100% renewable targets will require power storage to manage flows on the net
Electrolysers utilise these intermittent power flows to produce H2 gas from water
H2 gas can be stored in large quantities underground and transported via existing gas pipelines
H2 vehicles recharge faster and are more durable than battery powered transport
Growing H2 demand in industrial processes will reduce costs and increase supply

The “Pee Power” urinal that turns pee into electricity – designed by researchers at the University of the West of England (UWE Bristol) – is taking centre stage in the Stone Circle at Glastonbury Festival (UK) for the second year running. The team of researchers from UWE Bristol, and workers from Oxfam and Dunster House shelter manufacturers, are using the festival like a field trial in advance of planned trials in Africa and India later this year.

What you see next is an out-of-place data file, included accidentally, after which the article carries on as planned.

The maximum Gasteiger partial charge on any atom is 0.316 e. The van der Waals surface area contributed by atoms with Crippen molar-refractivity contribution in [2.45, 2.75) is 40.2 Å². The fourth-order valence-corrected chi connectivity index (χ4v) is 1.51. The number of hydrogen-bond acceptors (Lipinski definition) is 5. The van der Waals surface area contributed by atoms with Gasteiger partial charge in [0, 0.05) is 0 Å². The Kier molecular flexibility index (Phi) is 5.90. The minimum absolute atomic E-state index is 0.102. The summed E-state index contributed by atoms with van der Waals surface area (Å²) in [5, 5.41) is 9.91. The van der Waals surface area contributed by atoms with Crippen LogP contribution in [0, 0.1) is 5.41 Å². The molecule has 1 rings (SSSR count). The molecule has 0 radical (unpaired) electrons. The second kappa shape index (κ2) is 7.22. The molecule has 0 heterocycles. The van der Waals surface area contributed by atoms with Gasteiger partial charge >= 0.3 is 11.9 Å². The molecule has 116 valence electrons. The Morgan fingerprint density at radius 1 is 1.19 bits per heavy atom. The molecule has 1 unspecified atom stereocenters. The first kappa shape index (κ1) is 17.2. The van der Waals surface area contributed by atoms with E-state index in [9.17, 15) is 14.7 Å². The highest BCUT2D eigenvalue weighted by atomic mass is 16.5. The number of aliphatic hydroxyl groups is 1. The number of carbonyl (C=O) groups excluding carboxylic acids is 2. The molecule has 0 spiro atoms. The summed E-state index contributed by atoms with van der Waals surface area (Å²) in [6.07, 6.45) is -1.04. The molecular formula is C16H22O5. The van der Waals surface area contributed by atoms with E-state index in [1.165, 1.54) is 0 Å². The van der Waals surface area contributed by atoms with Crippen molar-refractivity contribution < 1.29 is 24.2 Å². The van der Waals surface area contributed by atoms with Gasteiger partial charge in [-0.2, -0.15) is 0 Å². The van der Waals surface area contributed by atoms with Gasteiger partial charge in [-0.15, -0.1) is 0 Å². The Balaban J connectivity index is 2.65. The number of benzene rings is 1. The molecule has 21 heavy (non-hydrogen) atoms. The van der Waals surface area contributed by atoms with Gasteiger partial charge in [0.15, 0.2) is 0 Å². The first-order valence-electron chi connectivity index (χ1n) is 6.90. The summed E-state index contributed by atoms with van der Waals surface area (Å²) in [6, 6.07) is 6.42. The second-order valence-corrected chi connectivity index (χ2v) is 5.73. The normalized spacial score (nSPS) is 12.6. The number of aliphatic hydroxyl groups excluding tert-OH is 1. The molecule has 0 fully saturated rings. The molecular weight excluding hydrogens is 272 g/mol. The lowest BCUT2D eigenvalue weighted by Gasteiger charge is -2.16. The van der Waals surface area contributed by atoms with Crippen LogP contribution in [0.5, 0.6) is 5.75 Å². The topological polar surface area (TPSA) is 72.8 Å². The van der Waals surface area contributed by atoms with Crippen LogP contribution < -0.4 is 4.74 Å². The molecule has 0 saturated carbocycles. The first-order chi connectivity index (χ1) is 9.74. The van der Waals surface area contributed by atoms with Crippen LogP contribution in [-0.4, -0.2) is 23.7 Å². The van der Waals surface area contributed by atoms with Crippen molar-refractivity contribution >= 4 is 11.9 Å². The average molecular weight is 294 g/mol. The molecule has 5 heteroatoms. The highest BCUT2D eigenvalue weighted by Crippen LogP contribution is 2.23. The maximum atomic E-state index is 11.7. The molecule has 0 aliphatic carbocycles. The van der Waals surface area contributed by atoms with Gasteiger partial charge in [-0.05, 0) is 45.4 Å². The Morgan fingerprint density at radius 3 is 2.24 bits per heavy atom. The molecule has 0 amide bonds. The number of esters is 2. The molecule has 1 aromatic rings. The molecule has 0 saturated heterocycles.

The toilet will contribute to the facilities needed on site but the real purpose behind taking the unit to Glastonbury is to excite and inform the audience about a technology in its relative infancy that has the potential to change the lives of those living in countries where sanitation and electricity are off grid.

The unit is powered by urine fed through microbial fuel cells (MFCs) that generate enough electricity to light up the inside of the urinal.

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Photo credit: FuelCellWorks